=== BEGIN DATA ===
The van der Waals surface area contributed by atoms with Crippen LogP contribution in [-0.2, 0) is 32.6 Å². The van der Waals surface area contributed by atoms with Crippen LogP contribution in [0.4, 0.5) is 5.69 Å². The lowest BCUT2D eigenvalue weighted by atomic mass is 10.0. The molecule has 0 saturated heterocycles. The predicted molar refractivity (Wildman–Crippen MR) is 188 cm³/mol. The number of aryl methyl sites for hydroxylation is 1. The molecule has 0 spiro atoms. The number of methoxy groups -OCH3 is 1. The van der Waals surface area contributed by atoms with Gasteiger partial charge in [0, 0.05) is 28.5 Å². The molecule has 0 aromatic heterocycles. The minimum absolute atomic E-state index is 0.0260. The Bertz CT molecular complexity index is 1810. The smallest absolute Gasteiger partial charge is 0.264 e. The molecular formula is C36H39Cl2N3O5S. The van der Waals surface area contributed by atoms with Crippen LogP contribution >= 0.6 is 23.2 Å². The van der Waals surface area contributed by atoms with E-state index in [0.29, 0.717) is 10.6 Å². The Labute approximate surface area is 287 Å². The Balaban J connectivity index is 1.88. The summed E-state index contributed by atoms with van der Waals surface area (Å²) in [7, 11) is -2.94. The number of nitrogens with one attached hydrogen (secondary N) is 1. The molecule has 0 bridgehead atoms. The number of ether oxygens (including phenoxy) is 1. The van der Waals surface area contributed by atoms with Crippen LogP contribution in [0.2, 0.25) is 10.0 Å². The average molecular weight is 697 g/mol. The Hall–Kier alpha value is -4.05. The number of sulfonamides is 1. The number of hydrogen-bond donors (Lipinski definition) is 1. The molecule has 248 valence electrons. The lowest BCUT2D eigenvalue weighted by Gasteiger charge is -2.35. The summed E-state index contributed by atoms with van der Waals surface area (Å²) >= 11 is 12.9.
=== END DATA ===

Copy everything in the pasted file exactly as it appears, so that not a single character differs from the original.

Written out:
The van der Waals surface area contributed by atoms with Crippen LogP contribution in [-0.2, 0) is 32.6 Å². The van der Waals surface area contributed by atoms with Crippen LogP contribution in [0.4, 0.5) is 5.69 Å². The lowest BCUT2D eigenvalue weighted by atomic mass is 10.0. The molecule has 0 saturated heterocycles. The predicted molar refractivity (Wildman–Crippen MR) is 188 cm³/mol. The number of aryl methyl sites for hydroxylation is 1. The molecule has 0 spiro atoms. The number of methoxy groups -OCH3 is 1. The van der Waals surface area contributed by atoms with Gasteiger partial charge in [0, 0.05) is 28.5 Å². The molecule has 0 aromatic heterocycles. The minimum absolute atomic E-state index is 0.0260. The Bertz CT molecular complexity index is 1810. The smallest absolute Gasteiger partial charge is 0.264 e. The molecular formula is C36H39Cl2N3O5S. The van der Waals surface area contributed by atoms with Crippen LogP contribution >= 0.6 is 23.2 Å². The van der Waals surface area contributed by atoms with E-state index in [0.29, 0.717) is 10.6 Å². The Labute approximate surface area is 287 Å². The Balaban J connectivity index is 1.88. The summed E-state index contributed by atoms with van der Waals surface area (Å²) in [7, 11) is -2.94. The number of nitrogens with one attached hydrogen (secondary N) is 1. The molecule has 0 bridgehead atoms. The number of ether oxygens (including phenoxy) is 1. The van der Waals surface area contributed by atoms with Crippen LogP contribution in [0.2, 0.25) is 10.0 Å². The average molecular weight is 697 g/mol. The Hall–Kier alpha value is -4.05. The number of sulfonamides is 1. The number of hydrogen-bond donors (Lipinski definition) is 1. The molecule has 248 valence electrons. The lowest BCUT2D eigenvalue weighted by Gasteiger charge is -2.35. The summed E-state index contributed by atoms with van der Waals surface area (Å²) >= 11 is 12.9.